February 15, 2004   view past issues

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Feature: The Interactive Electronic Sales Brochure

The biggest complaint about online recruiting these days is the volume of unqualified responses you get from a job posting. Post a job for an engineer, for example, and you’ll get hundreds, even thousands of applications. Some will be from engineers, of course, but many-too many, in fact-will be from sushi chefs and truck drivers. Why? Because we’ve made the application process as easy as clicking a mouse.

So, here’s what happens. Job seekers decide to apply, and we recruiters do all the work. They click, and we sort. They e-mail their resume, and we screen. And screen. And screen.

Which begs the question: why did we set up the process this way in the first place? Why did we make it so easy for job seekers to apply? The answer, of course, is our assumption that any perceived impediment to application will turn off the best qualified applicants and drive them away. And, the most problematic of such impediments, we believe, are assessment instruments-tests that measure a candidate’s ability.

Well, guess what. The best qualified candidates are the least bothered by such tests. In fact, “A” level performers don’t view assessment instruments as impediments at all. They love to strut their stuff, so for them, tests of their abilities are a stage, a platform on which to perform. And, perform they will, IF:

  • You’ve piqued their interest in a position and
  • They believe the assessment is a relevant and reliable way to determine their qualifications for it.
  • So, here’s my proposal for dealing with the tidal wave of unqualified resumes: let’s reverse the process. Let’s make being qualified a condition of application. In other words, job seekers screen themselves first, and then, we recruiters decide. They do some work so we can do our work better.

    How might the process work? I think it can best be implemented within the structure of a new kind of job posting, an advertisement that is most accurately described as an interactive electronic sales brochure. Creating such an ad would involve three steps:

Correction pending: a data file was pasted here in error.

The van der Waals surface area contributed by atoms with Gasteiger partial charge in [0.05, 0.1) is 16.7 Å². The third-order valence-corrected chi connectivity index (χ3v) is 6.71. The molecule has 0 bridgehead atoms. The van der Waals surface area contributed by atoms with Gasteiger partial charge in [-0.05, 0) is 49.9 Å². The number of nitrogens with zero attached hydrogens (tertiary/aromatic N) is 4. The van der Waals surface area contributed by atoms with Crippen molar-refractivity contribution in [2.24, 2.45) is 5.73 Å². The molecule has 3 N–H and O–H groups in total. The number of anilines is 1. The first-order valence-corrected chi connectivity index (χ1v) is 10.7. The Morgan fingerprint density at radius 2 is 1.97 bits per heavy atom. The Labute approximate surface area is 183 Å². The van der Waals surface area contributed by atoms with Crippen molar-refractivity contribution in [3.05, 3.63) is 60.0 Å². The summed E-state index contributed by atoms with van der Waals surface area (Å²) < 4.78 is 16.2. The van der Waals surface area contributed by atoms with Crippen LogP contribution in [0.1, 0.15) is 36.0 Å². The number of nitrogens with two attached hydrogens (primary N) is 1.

First, write a job posting that is both confusion proof and compelling. It has to contain enough information to ensure that those who are clearly not qualified will comprehend that fact and enough sizzle to attract even the most passive among those who are potentially qualified. It has to encourage opting out by those who have no business applying, while holding on to those you most want to apply. In short, the job posting has to be carefully crafted to sell the unqualified on not applying and to sell the super stars on taking that step.

    Second, replace the standard, old Submit Your Resume link with a Credentials Confirmation link at the end of the job posting. This link should connect to a brief assessment instrument (5-7 questions) that tests key skills and knowledge for the position. Now, don’t misunderstand. This assessment is meant to be an initial screen only. It is not a substitute for rigorously evaluating candidates during the remainder of the recruiting process. It should, on the other hand, be demanding enough to determine who is and who is not likely to be a viable candidate. Those who complete the assessment satisfactorily should receive an e-mail message announcing that they have been found qualified for application and inviting them to submit their resume or complete a brief qualifications profile online; those who do not pass the assessment should receive a message that thanks them for their interest in the position, indicates they were not found qualified for it, and encourages them to apply for other openings with your organization.